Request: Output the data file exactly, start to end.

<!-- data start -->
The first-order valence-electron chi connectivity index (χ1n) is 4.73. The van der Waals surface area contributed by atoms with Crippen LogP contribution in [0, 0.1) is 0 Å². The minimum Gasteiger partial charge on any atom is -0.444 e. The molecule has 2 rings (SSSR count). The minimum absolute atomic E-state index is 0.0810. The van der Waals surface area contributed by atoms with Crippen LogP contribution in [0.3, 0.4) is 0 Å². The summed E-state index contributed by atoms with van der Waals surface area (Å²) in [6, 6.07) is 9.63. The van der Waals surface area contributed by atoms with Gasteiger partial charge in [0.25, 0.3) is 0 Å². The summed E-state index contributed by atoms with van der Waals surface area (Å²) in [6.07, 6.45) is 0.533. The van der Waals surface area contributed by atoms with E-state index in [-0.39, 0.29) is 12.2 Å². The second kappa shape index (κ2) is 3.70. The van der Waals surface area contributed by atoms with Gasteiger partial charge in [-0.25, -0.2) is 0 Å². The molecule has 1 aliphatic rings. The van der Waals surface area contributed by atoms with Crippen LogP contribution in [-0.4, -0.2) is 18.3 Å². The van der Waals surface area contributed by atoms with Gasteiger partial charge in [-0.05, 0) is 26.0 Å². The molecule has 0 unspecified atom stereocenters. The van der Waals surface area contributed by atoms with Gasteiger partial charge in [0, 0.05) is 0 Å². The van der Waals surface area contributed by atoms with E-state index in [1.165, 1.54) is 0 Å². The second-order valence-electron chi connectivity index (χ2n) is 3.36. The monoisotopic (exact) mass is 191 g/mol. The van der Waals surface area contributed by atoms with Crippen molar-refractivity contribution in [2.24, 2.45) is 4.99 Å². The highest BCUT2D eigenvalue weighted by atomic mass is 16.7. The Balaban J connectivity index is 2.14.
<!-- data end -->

The first-order valence-electron chi connectivity index (χ1n) is 4.73. The van der Waals surface area contributed by atoms with Crippen LogP contribution in [0, 0.1) is 0 Å². The minimum Gasteiger partial charge on any atom is -0.444 e. The molecule has 2 rings (SSSR count). The minimum absolute atomic E-state index is 0.0810. The van der Waals surface area contributed by atoms with Crippen LogP contribution in [0.3, 0.4) is 0 Å². The summed E-state index contributed by atoms with van der Waals surface area (Å²) in [6, 6.07) is 9.63. The van der Waals surface area contributed by atoms with Gasteiger partial charge in [0.25, 0.3) is 0 Å². The summed E-state index contributed by atoms with van der Waals surface area (Å²) in [6.07, 6.45) is 0.533. The van der Waals surface area contributed by atoms with E-state index in [-0.39, 0.29) is 12.2 Å². The second kappa shape index (κ2) is 3.70. The van der Waals surface area contributed by atoms with Gasteiger partial charge in [-0.25, -0.2) is 0 Å². The molecule has 1 aliphatic rings. The van der Waals surface area contributed by atoms with Crippen LogP contribution in [-0.4, -0.2) is 18.3 Å². The van der Waals surface area contributed by atoms with Gasteiger partial charge in [-0.05, 0) is 26.0 Å². The molecule has 0 unspecified atom stereocenters. The van der Waals surface area contributed by atoms with Gasteiger partial charge in [0, 0.05) is 0 Å². The van der Waals surface area contributed by atoms with E-state index in [1.165, 1.54) is 0 Å². The second-order valence-electron chi connectivity index (χ2n) is 3.36. The monoisotopic (exact) mass is 191 g/mol. The van der Waals surface area contributed by atoms with Crippen molar-refractivity contribution in [2.24, 2.45) is 4.99 Å². The highest BCUT2D eigenvalue weighted by atomic mass is 16.7. The Balaban J connectivity index is 2.14.